• I watched a french documentary called Antifa: Chasseurs de Skins. It’s about the anti-fascists in Paris who fought the neo-Nazi gangs in the 80’s. You can watch it here.
  • Sent in my FPCA (Federal Post Card Application) so I can get an absentee ballot this fall. Thankfully I can submit it all by email. With sending mail to the US being difficult / delayed right now, I worry a bit about sending in my actual ballot this fall.
  • I ran for 30 minutes for the first time in a while. It’s still cool enough to run with a mask on. Using some nice homemade masks that my MIL made me so they’re not hot.
  • In a discussion on writing engaging technical content on HN, someone linked to a lecture from the University of Chicago about writing outside of academe. The crux of the message is: those rules you were told about writing (use short sentences, don’t start sentences with “and”, or “but”, only use active verbs) don’t make sense and are anti-patterns. When you’re writing in school, you don’t think it, but you’re literally paying the teachers to read your work. Outside of school, your writing must provide some value to the reader or they won’t read it.
  • Three-day work week this week thanks to a couple of public holidays giving everyone a four-day weekend. Looking forward to having a couple extra days off, but not quite sure what to do with it.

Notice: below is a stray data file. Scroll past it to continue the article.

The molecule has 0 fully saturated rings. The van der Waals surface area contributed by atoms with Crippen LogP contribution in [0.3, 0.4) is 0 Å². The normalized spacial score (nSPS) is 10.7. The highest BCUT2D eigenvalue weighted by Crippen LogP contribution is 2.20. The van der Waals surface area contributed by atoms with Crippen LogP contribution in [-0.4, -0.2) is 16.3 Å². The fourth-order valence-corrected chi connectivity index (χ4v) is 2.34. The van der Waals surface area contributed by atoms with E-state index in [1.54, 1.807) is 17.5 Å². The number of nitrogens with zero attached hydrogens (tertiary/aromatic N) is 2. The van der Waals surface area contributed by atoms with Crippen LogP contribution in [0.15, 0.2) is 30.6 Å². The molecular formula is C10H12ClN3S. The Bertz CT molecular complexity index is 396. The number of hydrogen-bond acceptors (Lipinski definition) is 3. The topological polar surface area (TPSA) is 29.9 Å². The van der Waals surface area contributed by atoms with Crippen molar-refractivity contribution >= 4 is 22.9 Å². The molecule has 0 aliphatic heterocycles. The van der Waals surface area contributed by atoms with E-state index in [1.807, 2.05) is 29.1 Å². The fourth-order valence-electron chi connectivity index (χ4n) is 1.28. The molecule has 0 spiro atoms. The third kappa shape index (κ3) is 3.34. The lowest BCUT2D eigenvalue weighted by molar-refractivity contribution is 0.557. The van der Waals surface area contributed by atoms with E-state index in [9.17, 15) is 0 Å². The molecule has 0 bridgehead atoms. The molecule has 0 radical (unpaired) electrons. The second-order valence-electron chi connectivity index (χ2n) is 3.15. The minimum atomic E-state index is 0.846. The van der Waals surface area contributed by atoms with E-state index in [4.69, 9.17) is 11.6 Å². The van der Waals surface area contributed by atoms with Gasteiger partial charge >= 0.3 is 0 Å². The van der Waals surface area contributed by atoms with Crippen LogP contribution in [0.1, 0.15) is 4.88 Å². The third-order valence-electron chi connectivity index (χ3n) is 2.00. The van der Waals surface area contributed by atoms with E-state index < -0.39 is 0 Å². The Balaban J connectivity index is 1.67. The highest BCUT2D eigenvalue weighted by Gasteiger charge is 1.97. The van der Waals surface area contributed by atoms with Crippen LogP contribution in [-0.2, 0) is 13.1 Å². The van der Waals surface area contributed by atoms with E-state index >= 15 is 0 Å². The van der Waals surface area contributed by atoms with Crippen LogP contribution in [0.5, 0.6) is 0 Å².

• I saw a good format for a weekly “week in review” blog post on Michael’s microblog that I’m going to copy. It’s just a bullet list of things that happened, but I hope it will allow me to capture the ideas that are between a status update a full post.
  • I figured out why some of my posts weren’t receiving with webmentions with help from the indieweb irc chat. Webmentions are only enabled if trackback/comments are allowed. The posts that weren’t working I drafted initially using MarsEdit, which turns off trackbacks by default. Unfortunately there isn’t a per-post checkbox in my post admin interface, so it was non-obvious why some were working and some weren’t.
  • The potential of Micropub finally clicked thanks to a talk by I watched by Chris.
  • I finished reading chapter one of the dragon book, though it no longer has a dragon on the cover. There’s no real immediate work or project ideas for me to learn compiler design, but I know the principles will come in handy.
  • My Apple Watch has quickly made itself an indispensable part of my routine. The haptic wake up alarms and the reminders to stand while I’m working are the killer features for me so far. Running with it is also a game changer. I’m using the 4 hour weather look ahead on my wrist far more than I had thought I would. But that’s probably because it’s the rainy season.
  • I went to St. Marc Cafe for a coffee and chocolate croissant. There wasn’t an empty seat inside, which made me a bit nervous. Everyone was wearing a mask when they weren’t drinking / eating and that location is large enough where there’s plenty of space between tables.